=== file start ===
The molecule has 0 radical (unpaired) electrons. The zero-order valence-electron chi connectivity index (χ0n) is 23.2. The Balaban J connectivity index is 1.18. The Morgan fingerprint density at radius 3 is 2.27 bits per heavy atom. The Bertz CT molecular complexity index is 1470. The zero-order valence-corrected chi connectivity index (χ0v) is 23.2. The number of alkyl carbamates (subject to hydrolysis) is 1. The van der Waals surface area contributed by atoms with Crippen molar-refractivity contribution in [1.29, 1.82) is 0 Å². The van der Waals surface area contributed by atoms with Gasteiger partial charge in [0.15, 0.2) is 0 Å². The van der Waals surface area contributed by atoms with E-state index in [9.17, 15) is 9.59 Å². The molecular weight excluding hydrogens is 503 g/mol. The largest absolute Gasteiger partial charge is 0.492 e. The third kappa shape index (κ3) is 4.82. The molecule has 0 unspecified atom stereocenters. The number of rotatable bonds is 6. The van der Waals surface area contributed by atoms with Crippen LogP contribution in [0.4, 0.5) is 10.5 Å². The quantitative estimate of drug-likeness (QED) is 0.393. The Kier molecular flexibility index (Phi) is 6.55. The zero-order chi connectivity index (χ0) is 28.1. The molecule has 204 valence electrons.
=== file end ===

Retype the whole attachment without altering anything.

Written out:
The molecule has 0 radical (unpaired) electrons. The zero-order valence-electron chi connectivity index (χ0n) is 23.2. The Balaban J connectivity index is 1.18. The Morgan fingerprint density at radius 3 is 2.27 bits per heavy atom. The Bertz CT molecular complexity index is 1470. The zero-order valence-corrected chi connectivity index (χ0v) is 23.2. The number of alkyl carbamates (subject to hydrolysis) is 1. The van der Waals surface area contributed by atoms with Crippen molar-refractivity contribution in [1.29, 1.82) is 0 Å². The van der Waals surface area contributed by atoms with Gasteiger partial charge in [0.15, 0.2) is 0 Å². The van der Waals surface area contributed by atoms with E-state index in [9.17, 15) is 9.59 Å². The molecular weight excluding hydrogens is 503 g/mol. The largest absolute Gasteiger partial charge is 0.492 e. The third kappa shape index (κ3) is 4.82. The molecule has 0 unspecified atom stereocenters. The number of rotatable bonds is 6. The van der Waals surface area contributed by atoms with Crippen LogP contribution in [0.4, 0.5) is 10.5 Å². The quantitative estimate of drug-likeness (QED) is 0.393. The Kier molecular flexibility index (Phi) is 6.55. The zero-order chi connectivity index (χ0) is 28.1. The molecule has 204 valence electrons.